Beauty is, they say, in the eye of the beholder, something worth bearing in mind when appraising the Barcelona headphones from Urbanista. These bright green plastic on-ear headphones are certainly striking - in the weeks we have been using them literally no-one has failed to remark on their odd-ball looks. See also: Group test: what's the best headphones?
I have to say that in my experience reaction to the Urbanista Barcelona is mostly negative, but I'm a 35-year-old technology journalist and I rather suspect I'm outside the target demographic. Urbanista describes the colour of the Barcelona headphones as 'Crispy Apple', and that language, the design and build, and above all the audio quality, points squarely toward a teenage audience.
The Urbanista Barcelona headphones use the now standard 3.5mm jack, and have an inline microphone for calls. You can use the Barcelona with a smartphone, as well as MP3 player, or tablet. They come with a carrying bag, as is now standard.
Urbanista Barcelona: build quality and design
On-ear headphones are typically easy on the head, and the Urbanista Barcelona headphones are no exception. The composite plastic material is lightweight but strong with sufficient flex. Underneath the outer shell the metal arms are plenty long enough to encompass even the biggest of heads - or to sit on top of big hair or a hat, depending on your sartorial intent.
Dense white foam sits both underneath the headband and on the inside of the sizeable earpads. The Urbanista Barcelona's earpads pivot to the degree that a comfortable angle finds itself naturally, cited inside a larger disc that sits on the end of the head band.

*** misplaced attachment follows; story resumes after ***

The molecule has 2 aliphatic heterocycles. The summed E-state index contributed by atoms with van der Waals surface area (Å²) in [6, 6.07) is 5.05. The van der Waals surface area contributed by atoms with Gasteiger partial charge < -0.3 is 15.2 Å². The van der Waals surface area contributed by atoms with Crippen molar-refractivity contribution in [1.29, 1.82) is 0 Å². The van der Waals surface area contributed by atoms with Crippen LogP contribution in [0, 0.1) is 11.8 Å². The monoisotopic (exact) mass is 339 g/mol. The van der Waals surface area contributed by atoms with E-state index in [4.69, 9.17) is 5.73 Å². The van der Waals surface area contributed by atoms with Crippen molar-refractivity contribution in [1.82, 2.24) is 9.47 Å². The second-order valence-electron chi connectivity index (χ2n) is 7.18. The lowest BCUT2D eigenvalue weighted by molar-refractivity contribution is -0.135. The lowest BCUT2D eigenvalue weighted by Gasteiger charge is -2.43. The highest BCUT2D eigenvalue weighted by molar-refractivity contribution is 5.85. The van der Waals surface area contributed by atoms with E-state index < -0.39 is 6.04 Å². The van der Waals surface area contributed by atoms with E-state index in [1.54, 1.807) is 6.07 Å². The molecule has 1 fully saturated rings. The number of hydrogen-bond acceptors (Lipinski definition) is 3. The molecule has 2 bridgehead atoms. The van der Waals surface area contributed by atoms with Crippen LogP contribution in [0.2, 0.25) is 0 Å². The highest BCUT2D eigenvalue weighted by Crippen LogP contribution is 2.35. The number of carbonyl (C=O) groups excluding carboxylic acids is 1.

The Urbanista Barcelona headphones are comfortable to wear for even long periods.
One interesting design point is that the earpads protrude backward from the headband, rather than the traditional headphone design in which the headband dissects the earpads. This makes the Urbanista Barcelona headphones look as though they are on backward. Perhaps this is cool? (This may be my 'Who is Gazza?' moment.)
The Barcelona headphones' cord is a flat and thick green rubber number, that feels much less susceptible to damage than the thin circular wires with which most headphones are saddled.
Leaving design aside the critical point about the Urbanista Barcelona is that they are extremely solid for lightweight headphones. For sweaty weeks now we've been fishing them out of the bottom of our gym bag where they swim loose amongst discarded trainers and other exercise detritus. You wouldn't know this to look at them. And that's a really good thing.
Urbanista Barcelona: audio quality
Less good... audio quality. The sound produced by the Urbanista Barcelona headphones is far from the worst we've experienced, even at this relatively inexpensive price point. It's warm and bassy, producing a big old sound. As such the Barcelona is well suited for male voices singing over distorted or effects heavy guitars (Billy Bragg and The Rolling Stones sound pretty good through these headphones). But all the grunt is in the bass: treble and mid-tones are quite indinstinct, and more detailed, ethereal music can be a bit of a mess. Indeed, even with more bass-heavy music the vocals can disappear into the mix.
One other issue: listening to podcasts and radio is difficult at all but the highest volumes, particularly if the content is mostly male speaking voices...
Urbanista Barcelona: noise isolation
...which is a problem if, like me, you mostly listen to spoken-word podcasts while working out. Noise isolation is poor both ways. When using the Urbanista Barcelona headphones what you are listening to will be shared faithfully with your fellow commuters or excercisers, and you can hear them complaining about it.